The Type 26 global combat ship programme is still in its assessment phase, and the timetable for the build programme of the ships will be determined at the main gate investment decision, currently scheduled for the middle of the decade. Build will commence to meet the current planning assumption of the first ship entering service as soon as possible after 2020.
When the carrier work ends there will be more than 200,000 tonnes of warship in Portsmouth dockyard, and 1,000 extra sailors—numbers not seen in my city since the 1950s. There will then be a two-year gap before work starts on the Type 26. Rather than pay more to stretch out those contracts to cover that gap and retain sovereign capability, would it be a better use of funds to build some much-needed ocean patrol vessels? Would, and when might, the Minister consider such an option?
As my hon. Friend knows, the Ministry of Defence has a terms of business agreement with BAE Systems Maritime Naval Ships. That agreement commits the company to maintain warship design and build capability, and elements of support covering all complex service warships in the UK. The Government continue to work with BAE Systems on the utilisation of shipbuilding capability once work on the current carrier programme is complete. As my hon. Friend knows, Corvette offshore patrol vessels are currently under construction by BAE Systems in Portsmouth for the royal navy of Oman.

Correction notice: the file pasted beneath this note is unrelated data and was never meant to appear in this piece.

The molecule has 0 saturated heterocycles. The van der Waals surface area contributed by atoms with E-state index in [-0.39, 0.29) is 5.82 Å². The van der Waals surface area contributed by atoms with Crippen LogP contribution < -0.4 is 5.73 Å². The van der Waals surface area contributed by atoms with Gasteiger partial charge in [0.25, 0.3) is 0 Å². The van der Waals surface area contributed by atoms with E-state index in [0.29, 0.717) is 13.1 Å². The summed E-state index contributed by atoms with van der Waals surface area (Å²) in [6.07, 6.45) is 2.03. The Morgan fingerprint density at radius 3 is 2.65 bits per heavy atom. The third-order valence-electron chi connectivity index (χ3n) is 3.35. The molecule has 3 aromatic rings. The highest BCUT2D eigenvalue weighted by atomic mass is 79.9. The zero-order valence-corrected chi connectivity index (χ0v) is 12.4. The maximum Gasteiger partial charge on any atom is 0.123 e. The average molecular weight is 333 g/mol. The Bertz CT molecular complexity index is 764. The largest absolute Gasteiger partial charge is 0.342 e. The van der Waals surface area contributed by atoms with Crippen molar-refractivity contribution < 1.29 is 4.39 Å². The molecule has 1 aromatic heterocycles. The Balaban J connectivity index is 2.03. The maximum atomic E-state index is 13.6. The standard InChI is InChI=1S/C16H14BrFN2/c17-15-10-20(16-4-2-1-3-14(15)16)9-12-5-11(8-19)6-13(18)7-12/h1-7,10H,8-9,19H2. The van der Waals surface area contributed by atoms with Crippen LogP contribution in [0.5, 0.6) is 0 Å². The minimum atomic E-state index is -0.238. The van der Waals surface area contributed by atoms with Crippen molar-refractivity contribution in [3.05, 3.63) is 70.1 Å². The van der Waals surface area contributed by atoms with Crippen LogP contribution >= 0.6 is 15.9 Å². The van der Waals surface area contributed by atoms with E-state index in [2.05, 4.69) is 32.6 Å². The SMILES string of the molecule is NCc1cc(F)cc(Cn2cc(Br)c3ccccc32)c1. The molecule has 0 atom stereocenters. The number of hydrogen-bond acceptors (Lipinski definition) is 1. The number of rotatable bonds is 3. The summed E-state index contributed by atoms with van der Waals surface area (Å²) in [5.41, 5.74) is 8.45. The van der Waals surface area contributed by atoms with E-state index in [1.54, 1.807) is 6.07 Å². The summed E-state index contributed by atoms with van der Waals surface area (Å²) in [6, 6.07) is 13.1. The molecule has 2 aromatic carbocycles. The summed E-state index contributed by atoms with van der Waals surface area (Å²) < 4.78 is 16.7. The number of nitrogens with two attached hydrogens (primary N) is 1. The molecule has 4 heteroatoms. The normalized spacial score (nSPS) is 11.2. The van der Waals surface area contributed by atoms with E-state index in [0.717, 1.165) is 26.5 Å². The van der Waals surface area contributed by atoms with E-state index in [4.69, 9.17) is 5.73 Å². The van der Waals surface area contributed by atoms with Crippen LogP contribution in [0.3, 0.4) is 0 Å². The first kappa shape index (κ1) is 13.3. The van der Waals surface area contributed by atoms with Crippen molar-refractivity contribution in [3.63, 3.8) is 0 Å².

I welcome the Minister to his new position. As he will know, there is a long and proud record on the Clyde of building warships for the British Navy, and a complex ship for the British Navy has never been built in a foreign country. Will the contract for the Type 26 ships contain a clause for the event of a vote for an independent Scotland in 2014?
I thank the hon. Gentleman for his kind words. As my right hon. Friend the Minister for the Armed Forces said, the Government are not currently planning on the basis that the Scottish people will vote in favour of independence in a referendum. The hon. Member for North Durham (Mr Jones) is right to say that the UK has not built a complex warship outside its shores since the second world war, and I believe that the only times it did so during the first and second world wars were in then colonial territories for local use. The Government remain committed to using UK industry to build UK warships.
In the unlikely event that Scotland should decide to separate from the UK, the Scottish defence industry would be eligible to bid only for contracts placed by a future Scottish Government or competed outside the UK, or placed by the UK or other Governments. That is because, as the hon. Gentleman knows, many UK defence contracts are exempted from procurement rules for reasons of national security.
The hon. Gentleman needs to be aware that the programme is currently in its assessment phase. A decision on main gate assumption is due to be taken in a few years’ time, and the build programme will roll forward from that point. The Government have made some assumptions in the equipment plan, which we will publish shortly, and the hon. Gentleman will be able to glean more information from that once it is available.